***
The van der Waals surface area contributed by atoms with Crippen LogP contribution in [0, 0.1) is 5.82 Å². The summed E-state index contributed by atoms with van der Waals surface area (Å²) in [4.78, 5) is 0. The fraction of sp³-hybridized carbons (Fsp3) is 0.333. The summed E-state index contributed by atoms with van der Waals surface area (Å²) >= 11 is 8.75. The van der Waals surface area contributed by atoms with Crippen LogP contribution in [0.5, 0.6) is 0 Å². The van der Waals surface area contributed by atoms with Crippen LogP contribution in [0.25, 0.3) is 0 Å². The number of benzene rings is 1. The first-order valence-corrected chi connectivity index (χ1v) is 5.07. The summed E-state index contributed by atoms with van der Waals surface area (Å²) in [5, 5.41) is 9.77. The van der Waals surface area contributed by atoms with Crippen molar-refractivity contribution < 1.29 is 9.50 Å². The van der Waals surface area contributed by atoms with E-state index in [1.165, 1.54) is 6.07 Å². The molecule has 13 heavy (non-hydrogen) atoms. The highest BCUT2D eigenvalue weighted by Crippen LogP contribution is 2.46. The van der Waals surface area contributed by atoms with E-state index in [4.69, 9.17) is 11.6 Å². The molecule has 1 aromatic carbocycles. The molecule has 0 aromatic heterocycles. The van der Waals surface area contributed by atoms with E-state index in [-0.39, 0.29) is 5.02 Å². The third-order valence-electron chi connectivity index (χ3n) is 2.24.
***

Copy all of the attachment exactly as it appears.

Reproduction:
The van der Waals surface area contributed by atoms with Crippen LogP contribution in [0, 0.1) is 5.82 Å². The summed E-state index contributed by atoms with van der Waals surface area (Å²) in [4.78, 5) is 0. The fraction of sp³-hybridized carbons (Fsp3) is 0.333. The summed E-state index contributed by atoms with van der Waals surface area (Å²) >= 11 is 8.75. The van der Waals surface area contributed by atoms with Crippen LogP contribution in [0.5, 0.6) is 0 Å². The van der Waals surface area contributed by atoms with Crippen LogP contribution in [0.25, 0.3) is 0 Å². The number of benzene rings is 1. The first-order valence-corrected chi connectivity index (χ1v) is 5.07. The summed E-state index contributed by atoms with van der Waals surface area (Å²) in [5, 5.41) is 9.77. The van der Waals surface area contributed by atoms with Crippen molar-refractivity contribution < 1.29 is 9.50 Å². The van der Waals surface area contributed by atoms with E-state index in [1.165, 1.54) is 6.07 Å². The molecule has 13 heavy (non-hydrogen) atoms. The highest BCUT2D eigenvalue weighted by Crippen LogP contribution is 2.46. The van der Waals surface area contributed by atoms with E-state index in [4.69, 9.17) is 11.6 Å². The molecule has 1 aromatic carbocycles. The molecule has 0 aromatic heterocycles. The van der Waals surface area contributed by atoms with E-state index in [-0.39, 0.29) is 5.02 Å². The third-order valence-electron chi connectivity index (χ3n) is 2.24.